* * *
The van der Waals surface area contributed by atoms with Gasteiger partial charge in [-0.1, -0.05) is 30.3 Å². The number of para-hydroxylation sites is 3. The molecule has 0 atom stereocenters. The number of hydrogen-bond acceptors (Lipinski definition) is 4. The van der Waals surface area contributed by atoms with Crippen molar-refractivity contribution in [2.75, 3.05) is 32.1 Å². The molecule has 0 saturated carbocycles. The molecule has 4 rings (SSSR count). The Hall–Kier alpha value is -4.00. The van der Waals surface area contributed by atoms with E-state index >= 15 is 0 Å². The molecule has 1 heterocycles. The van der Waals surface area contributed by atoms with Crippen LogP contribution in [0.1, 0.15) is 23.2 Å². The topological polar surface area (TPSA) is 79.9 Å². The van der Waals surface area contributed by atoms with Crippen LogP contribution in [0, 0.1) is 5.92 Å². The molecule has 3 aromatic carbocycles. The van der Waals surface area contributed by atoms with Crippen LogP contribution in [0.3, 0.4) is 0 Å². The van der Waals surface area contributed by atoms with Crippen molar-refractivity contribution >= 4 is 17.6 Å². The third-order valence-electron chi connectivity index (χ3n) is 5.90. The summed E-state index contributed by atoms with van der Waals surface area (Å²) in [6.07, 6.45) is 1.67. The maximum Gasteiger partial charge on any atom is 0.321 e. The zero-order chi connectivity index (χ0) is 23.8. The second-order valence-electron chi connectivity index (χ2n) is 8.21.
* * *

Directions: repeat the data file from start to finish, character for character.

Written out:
The van der Waals surface area contributed by atoms with Gasteiger partial charge in [-0.1, -0.05) is 30.3 Å². The number of para-hydroxylation sites is 3. The molecule has 0 atom stereocenters. The number of hydrogen-bond acceptors (Lipinski definition) is 4. The van der Waals surface area contributed by atoms with Crippen molar-refractivity contribution in [2.75, 3.05) is 32.1 Å². The molecule has 0 saturated carbocycles. The molecule has 4 rings (SSSR count). The Hall–Kier alpha value is -4.00. The van der Waals surface area contributed by atoms with E-state index >= 15 is 0 Å². The molecule has 1 heterocycles. The van der Waals surface area contributed by atoms with Crippen LogP contribution in [0.1, 0.15) is 23.2 Å². The topological polar surface area (TPSA) is 79.9 Å². The van der Waals surface area contributed by atoms with Crippen LogP contribution in [0, 0.1) is 5.92 Å². The molecule has 3 aromatic carbocycles. The van der Waals surface area contributed by atoms with Crippen LogP contribution in [0.3, 0.4) is 0 Å². The van der Waals surface area contributed by atoms with Crippen molar-refractivity contribution >= 4 is 17.6 Å². The third-order valence-electron chi connectivity index (χ3n) is 5.90. The summed E-state index contributed by atoms with van der Waals surface area (Å²) in [6.07, 6.45) is 1.67. The maximum Gasteiger partial charge on any atom is 0.321 e. The zero-order chi connectivity index (χ0) is 23.8. The second-order valence-electron chi connectivity index (χ2n) is 8.21.